Abstract

In this paper, we describe an algorithm, which predicts saturation development through the a-priori unknown permeability field using the saturation history of the field. Furthermore, the algorithm allows estimation of the underlying permeability field. The field's saturation history is derived from time-lapse 3-D seismic data. Time-lapse seismic is used to monitor the reservoir during production. Assuming seismic repeatability, it is possible to couple seismic changes to dynamic reservoir properties changes induced by production. Successive seismic data set give direct information over the speed at which the saturation front propagates through the a-priori unknown permeability field. The propagation speed of the saturation front contains useful information about the fluid flow velocity field in the observed medium. It enables us to forecast the development of the saturation contours in time, which is easily translated into water-cut profiles. In addition, a relation between the velocity map and desired reservoir parameters (e.g. permeability) can be established using an inversion technique.

A streamline technique is used to verify that each simulated saturation contour matches the a-priori known contour it is based on. In a number of test cases we created randomly exponential correlated heterogeneous permeability fields. We verified the algorithm by comparing the forecasted results with the real simulated results. A sensitivity analysis was performed to study the number of saturation fronts (i.e. repeat 3D surveys) required to yield reliable results. The proposed approach offers the advantage of inverting permeability via a rather simple, but reliable method using time-lapse seismic data.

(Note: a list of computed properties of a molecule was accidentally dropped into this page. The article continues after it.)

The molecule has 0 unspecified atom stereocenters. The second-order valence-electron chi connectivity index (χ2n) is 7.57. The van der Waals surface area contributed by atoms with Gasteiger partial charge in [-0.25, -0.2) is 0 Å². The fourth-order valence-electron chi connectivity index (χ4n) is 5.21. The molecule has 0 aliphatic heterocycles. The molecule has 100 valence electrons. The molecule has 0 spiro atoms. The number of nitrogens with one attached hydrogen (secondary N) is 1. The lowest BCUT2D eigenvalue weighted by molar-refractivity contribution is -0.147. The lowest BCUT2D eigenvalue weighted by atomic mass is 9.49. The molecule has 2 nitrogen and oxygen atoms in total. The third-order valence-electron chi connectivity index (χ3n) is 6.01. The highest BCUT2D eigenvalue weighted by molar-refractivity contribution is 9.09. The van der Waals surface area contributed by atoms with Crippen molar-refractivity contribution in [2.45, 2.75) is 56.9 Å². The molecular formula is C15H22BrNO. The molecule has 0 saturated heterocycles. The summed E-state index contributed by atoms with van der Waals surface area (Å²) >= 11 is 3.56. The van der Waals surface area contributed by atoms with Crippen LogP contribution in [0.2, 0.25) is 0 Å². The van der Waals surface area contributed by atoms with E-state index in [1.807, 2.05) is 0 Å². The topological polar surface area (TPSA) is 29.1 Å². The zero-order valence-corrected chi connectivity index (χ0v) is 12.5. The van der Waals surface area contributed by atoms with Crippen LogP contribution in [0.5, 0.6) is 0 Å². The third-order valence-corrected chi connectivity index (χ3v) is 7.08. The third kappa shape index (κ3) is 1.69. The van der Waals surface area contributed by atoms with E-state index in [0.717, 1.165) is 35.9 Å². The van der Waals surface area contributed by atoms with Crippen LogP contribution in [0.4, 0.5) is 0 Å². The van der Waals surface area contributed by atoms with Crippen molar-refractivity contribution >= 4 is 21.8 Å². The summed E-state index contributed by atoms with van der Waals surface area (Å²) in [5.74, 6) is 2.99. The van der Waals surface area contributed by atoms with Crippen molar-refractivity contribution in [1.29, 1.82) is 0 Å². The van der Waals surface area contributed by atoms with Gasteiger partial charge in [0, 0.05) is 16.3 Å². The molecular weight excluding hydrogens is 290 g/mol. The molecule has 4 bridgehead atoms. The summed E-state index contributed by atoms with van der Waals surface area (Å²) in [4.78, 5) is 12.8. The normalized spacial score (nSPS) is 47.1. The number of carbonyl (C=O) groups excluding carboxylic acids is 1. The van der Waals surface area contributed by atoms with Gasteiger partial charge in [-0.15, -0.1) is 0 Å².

Introduction

Permeability is one of the most important reservoir parameters, because it directly impacts the fluid flow. Accurate permeability maps will result in reliable outcomes from the reservoir simulation and plausible prediction of future oil production. However, estimation of the permeability often turns out to be a difficult task. The heterogeneous character of the reservoir cannot properly be inferred from a few measurements. There are two main methods to measure permeability. One is based on pressure transient analysis using well tests1 or mini-permeameters at outcrops or cores. The spatial or 3-D heterogeneity is inferred by interpolation between the measurement points, most often using geostatistics. In cases, where porosity is assumed to be coupled to permeability, it can be used to improve the actual interpolation. The second method to estimate permeability is based on production data, e.g. monitoring tracers2 or produced fluids3. Inferring the permeability heterogeneity, by matching the production data, is subject to non-uniqueness, because it is constrained only at a few points.

This paper presents a new technique using a streamlinebased approach. This approach offers the advantage of inverting permeability via a rather simple, but reliable method. The technique forecasts the development of saturation through the a-priori unknown permeability field, assuming constant porosity. Time lapse 3D seismic enables us to monitor the changes in the reservoir during production, assuming seismic repeatability. Successive sets of saturation information are used to draw contours of the oil-water contact.

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